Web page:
he 6,000 fans leaving Sturgill Simpson's largest show ever in Pittsburgh seemed both satisfied and perplexed at the same time.
Simpson had been playing the new record "Sound and Fury" front to back most of the time, but after he rolled out clad in black with the band in red suits and opened with the rocking "Best Clockmaker On Mars" from the new record, he said, "We decided to switch it up tonight, make it a little looser for you."
The following two hours felt more muddled than loose. He daringly didn't play any new stuff until after the midpoint when fans are generally less enthusiastic about hearing such material. He crammed a quick-mini block of his latest into the 20-song set.
Logistics aside, Simpson proved he has the guitar skills to keep up with almost anyone. He has been disgruntled with the industry on both the recording and touring fronts and at odds with his label trying to make him the new face of alt.-country.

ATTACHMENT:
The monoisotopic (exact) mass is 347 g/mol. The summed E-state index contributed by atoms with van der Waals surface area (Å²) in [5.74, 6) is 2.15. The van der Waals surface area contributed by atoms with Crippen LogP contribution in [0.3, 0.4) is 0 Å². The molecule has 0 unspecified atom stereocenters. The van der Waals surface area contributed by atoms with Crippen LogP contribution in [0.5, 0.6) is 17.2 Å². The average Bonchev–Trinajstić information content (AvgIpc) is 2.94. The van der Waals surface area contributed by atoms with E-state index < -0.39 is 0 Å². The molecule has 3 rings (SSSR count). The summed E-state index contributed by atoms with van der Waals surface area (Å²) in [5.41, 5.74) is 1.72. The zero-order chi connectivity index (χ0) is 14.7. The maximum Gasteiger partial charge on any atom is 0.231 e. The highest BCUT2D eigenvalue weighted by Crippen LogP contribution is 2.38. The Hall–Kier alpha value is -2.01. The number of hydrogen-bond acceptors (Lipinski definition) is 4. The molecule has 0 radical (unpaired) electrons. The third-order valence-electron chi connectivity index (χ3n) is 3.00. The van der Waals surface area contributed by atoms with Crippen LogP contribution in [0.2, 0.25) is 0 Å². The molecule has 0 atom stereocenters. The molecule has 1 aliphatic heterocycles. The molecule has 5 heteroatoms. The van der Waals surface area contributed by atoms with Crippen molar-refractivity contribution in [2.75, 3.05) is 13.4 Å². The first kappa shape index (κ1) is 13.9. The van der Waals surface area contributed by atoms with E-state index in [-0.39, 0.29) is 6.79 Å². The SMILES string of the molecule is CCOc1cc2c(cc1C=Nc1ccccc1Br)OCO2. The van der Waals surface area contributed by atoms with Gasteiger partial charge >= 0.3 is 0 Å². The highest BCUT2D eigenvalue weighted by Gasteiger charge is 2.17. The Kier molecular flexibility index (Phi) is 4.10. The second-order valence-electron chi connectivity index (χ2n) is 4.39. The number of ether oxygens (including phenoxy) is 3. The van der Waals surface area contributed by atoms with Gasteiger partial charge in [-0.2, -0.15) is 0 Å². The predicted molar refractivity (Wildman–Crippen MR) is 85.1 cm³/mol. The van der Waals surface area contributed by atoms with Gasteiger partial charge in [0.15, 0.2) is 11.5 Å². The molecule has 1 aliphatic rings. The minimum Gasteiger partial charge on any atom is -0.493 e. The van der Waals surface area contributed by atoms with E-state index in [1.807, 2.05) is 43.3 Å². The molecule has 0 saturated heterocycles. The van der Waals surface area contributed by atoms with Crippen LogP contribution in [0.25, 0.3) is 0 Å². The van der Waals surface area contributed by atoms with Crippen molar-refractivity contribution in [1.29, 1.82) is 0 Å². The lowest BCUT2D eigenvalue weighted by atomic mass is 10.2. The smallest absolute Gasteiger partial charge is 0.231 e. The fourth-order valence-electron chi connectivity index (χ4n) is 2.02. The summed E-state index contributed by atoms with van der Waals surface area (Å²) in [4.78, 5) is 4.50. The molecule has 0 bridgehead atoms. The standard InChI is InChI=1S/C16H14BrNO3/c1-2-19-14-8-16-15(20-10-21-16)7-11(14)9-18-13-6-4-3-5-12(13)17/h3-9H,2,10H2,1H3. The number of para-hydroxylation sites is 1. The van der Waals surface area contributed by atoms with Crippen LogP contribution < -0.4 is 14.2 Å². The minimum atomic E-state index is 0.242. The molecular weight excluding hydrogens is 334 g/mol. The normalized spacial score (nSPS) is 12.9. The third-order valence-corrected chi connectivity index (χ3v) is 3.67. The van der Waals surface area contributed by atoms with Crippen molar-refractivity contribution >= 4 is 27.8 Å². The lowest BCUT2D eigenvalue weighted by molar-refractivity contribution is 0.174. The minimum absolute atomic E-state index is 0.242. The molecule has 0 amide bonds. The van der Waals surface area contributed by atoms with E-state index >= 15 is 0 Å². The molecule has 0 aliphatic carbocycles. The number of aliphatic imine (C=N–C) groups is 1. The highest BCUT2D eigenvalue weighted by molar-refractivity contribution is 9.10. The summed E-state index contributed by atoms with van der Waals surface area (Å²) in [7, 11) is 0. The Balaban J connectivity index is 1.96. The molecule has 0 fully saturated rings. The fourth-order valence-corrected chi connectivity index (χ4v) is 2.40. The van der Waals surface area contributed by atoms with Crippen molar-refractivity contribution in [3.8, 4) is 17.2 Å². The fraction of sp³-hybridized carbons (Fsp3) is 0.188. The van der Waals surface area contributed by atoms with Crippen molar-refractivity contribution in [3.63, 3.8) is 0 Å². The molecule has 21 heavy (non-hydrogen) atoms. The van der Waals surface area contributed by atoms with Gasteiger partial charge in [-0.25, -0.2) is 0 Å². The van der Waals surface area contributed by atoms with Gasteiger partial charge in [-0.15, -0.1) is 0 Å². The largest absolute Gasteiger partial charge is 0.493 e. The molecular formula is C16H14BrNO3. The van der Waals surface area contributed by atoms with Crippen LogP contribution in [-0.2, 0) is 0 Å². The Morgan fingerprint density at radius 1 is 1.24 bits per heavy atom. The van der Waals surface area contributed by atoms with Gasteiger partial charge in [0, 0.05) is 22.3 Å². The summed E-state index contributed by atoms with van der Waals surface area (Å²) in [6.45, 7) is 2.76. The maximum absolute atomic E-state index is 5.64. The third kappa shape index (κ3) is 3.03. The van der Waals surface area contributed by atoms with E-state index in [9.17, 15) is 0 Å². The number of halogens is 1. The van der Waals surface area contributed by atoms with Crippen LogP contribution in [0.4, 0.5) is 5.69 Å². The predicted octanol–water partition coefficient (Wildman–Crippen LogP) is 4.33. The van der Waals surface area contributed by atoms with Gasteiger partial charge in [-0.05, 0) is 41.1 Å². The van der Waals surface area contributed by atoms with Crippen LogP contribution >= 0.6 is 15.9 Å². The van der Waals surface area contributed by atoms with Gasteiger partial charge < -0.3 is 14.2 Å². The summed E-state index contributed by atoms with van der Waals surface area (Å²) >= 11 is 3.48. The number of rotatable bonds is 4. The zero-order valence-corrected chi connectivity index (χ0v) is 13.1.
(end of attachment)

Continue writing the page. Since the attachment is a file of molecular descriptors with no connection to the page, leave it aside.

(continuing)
Simpson, who started out his career in country, leaned mostly toward bruising hard rock and even dipped into psychedelia on the one-two punch of "Ronin" and "Remember To Breathe." The band flexed its muscle all night with drummer Miles Miller making heavy use of the toms for most of his fills and keyboardist Bobby Emmet sounding like Rick Wakeman using heavy ethereal sustain to provide a spooky feel sometimes.
There was no confusion as to where opener Tyler Childers fell on the musical spectrum. The Kentucky native played an unabashedly 75-minute crowd pleasing country set and seemed to be the preferred choice of of the stereotypical country fan clad in flannel shirts with a beer in hand especially the large West Virginia contingent in attendance. He is more of a vocalist and not an energetic performer, but the band took care of the animation by ratcheting up the volume and energy on successive songs, especially on favorites from "Purgatory;" his breakthrough 2017 album that Simpson co-produced such as "I Swear (To God)," "Feathered Indians" and "Whitehouse Road."